In order to support operations, Everton said the proposed $25 million facility would need the number of users to increase by 40 to 50 percent.
In case the increase doesn’t happen immediately, Everton said $2 million of the $25 million price tag could be used to offset revenue disparity while more users are found.
“The outlook here would be it is potentially going to take some time to build that increase, so the cash reserve builds a bridge,” he said.
Everton said he believes the user increase would come from all types of users.
As of now, he said the pool has to limit the number of those who take swim lessons due to lack of space, and lap swimmers often leave due to lane congestion.
He said the new facility would also allow the pool to host more events such as birthday parties, and a warm water recreation pool would allow physical therapy patients to use the facility. This option would bring in revenue but would also triple the facility’s $100,000 annual utility cost, Everton said.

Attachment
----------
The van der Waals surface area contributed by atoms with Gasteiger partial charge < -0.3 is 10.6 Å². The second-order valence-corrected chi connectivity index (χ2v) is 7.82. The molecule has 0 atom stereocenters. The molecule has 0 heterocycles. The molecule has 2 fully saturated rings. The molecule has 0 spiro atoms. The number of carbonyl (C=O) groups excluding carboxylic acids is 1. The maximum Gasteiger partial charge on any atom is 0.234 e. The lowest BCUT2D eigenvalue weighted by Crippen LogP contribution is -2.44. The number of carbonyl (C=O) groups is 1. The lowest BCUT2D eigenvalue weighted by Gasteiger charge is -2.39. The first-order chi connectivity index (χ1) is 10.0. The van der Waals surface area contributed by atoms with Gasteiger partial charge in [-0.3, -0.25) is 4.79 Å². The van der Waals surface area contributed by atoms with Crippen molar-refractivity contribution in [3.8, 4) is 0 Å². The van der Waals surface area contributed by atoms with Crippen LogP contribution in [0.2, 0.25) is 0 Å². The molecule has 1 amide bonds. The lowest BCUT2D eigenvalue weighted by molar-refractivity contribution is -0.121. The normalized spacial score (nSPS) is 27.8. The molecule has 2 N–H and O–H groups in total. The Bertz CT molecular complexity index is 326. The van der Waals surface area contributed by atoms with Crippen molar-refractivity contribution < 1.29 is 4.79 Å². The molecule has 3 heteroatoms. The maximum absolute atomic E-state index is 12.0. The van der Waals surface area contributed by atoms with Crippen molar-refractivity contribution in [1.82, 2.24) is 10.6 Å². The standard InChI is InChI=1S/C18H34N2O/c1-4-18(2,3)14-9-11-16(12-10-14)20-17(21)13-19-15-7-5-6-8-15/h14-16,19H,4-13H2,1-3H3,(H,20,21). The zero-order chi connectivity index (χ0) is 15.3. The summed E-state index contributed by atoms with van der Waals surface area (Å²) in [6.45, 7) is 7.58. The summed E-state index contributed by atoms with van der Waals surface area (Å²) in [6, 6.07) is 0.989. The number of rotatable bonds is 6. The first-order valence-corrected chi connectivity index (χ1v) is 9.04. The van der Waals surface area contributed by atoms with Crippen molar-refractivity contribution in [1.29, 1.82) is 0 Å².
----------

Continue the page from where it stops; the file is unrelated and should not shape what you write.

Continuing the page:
Discussions on a new Fidalgo pool facility come as the Skagit Valley Family YMCA in Mount Vernon is building a new facility, which includes a six-lane competition pool. In nearby Oak Harbor, voters rejected a maintenance bond for their own public pool last year, resulting in the pool being closed. Residents there will have a chance to reopen it after the issue is put back on November’s ballot.
Meanwhile, the Burlington-Edison and Sedro-Woolley high school swim teams have been using the Fidalgo pool since 2012 due partly to lack of practice time and starting blocks at the old YMCA pool in Mount Vernon, Burlington-Edison Athletic Director Don Beazizo said.
Jerry Gardner, athletic director at Sedro-Woolley High School, said he will be working with Beazizo to evaluate if the two schools will continue to use the Fidalgo pool after the new YMCA pool is completed in December.